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Graduate Defense: Ning Shen

August 1 @ 10:00 am - 12:00 pm MDT

Dissertation Defense

Dissertation Information

Title: Improve Security of Order-preserving Encryption and Its Applications in Data Outsourcing

Program: Doctor of Philosophy in Computing

Advisor: Dr. Jyh-haw Yeh, Computer Science

Committee Members: Dr. Gaby Dagher, Computer Science; and Dr. Liljana Babinkostova, Mathematics


Encryption is an important tool to protect data confidentiality and privacy. One important practice of computation primitives is encrypting data with Order-Preserving Encryption (OPE). Order-Preserving Encryption is an encryption algorithm that allows the ciphertexts to preserve the same order of plaintext and it is very useful for range queries in databases and other applications. However, OPE has certain security vulnerabilities, such as it may leak sensitive information other than the ordering. Currently, the application of OPE is also limited, which is primary used in the encryption of outsourced databases.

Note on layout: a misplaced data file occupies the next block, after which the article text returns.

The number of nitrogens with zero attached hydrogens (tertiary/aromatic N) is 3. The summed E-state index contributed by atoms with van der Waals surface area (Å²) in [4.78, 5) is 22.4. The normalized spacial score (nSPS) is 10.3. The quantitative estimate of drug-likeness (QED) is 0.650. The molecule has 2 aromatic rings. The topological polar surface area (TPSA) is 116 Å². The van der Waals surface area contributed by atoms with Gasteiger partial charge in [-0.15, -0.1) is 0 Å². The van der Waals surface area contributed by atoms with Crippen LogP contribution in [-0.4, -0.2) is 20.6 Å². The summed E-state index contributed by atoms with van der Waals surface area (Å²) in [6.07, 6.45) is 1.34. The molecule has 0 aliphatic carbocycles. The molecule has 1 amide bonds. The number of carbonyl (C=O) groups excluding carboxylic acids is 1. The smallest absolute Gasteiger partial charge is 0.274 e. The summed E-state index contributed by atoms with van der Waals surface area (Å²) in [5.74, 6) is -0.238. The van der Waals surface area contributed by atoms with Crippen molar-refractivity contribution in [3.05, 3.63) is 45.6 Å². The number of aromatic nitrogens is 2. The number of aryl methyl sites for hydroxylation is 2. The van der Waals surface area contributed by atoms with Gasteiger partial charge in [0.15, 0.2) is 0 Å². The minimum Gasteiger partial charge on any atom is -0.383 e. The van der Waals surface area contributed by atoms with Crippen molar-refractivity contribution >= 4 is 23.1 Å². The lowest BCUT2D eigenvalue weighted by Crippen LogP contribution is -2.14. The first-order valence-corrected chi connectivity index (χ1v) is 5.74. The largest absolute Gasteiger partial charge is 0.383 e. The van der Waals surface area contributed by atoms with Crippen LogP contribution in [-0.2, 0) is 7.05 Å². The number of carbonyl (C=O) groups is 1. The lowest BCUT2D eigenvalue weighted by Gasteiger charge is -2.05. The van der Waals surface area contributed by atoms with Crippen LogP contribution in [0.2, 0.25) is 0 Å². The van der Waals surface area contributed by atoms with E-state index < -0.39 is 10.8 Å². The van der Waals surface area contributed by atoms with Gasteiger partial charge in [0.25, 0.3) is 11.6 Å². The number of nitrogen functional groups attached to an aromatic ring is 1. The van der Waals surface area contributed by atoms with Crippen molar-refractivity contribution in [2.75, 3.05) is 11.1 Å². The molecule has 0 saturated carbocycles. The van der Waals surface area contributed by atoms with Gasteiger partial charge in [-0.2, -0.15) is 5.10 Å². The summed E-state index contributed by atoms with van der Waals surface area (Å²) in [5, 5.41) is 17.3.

Due to the OPE’s security concern and limited usage, this dissertation focuses on improving the security if OPE algorithm and extending OPE’s user scenarios to more applications. Chapter one gives an introduction to this research scope, as well as the research objectives and the contribution of the work. Chapter two gives the background of this research. It contains a synthesis of literature on the security of OPE algorithms and the backgrounds of the proposed areas where OPE can be applied. From Chapter three to Chapter five, I describe the three themes of my research in detail. To improve the security of the OPE algorithms, Chapter four presents a new practical and secure OPE algorithm. The new algorithm compensates for the security weakness while it remains efficient. To extend OPE to more applications, I propose two schemes which utilize OPE algorithms to solve real word problems in Chapter three and five. One scheme uses OPE to protect the completeness of outsourced databases, while the other one makes use of OPE to implement a privacy-preserving Location-Based Service (LBS) protocol which allows the clients to query the nearby Places of Interests (POIs). The two studies both outperform the existing approaches from different key metrics, which shows the contribution of the work. Chapter six presents a summary of the three studies, along with their practical implications and the areas that require further research.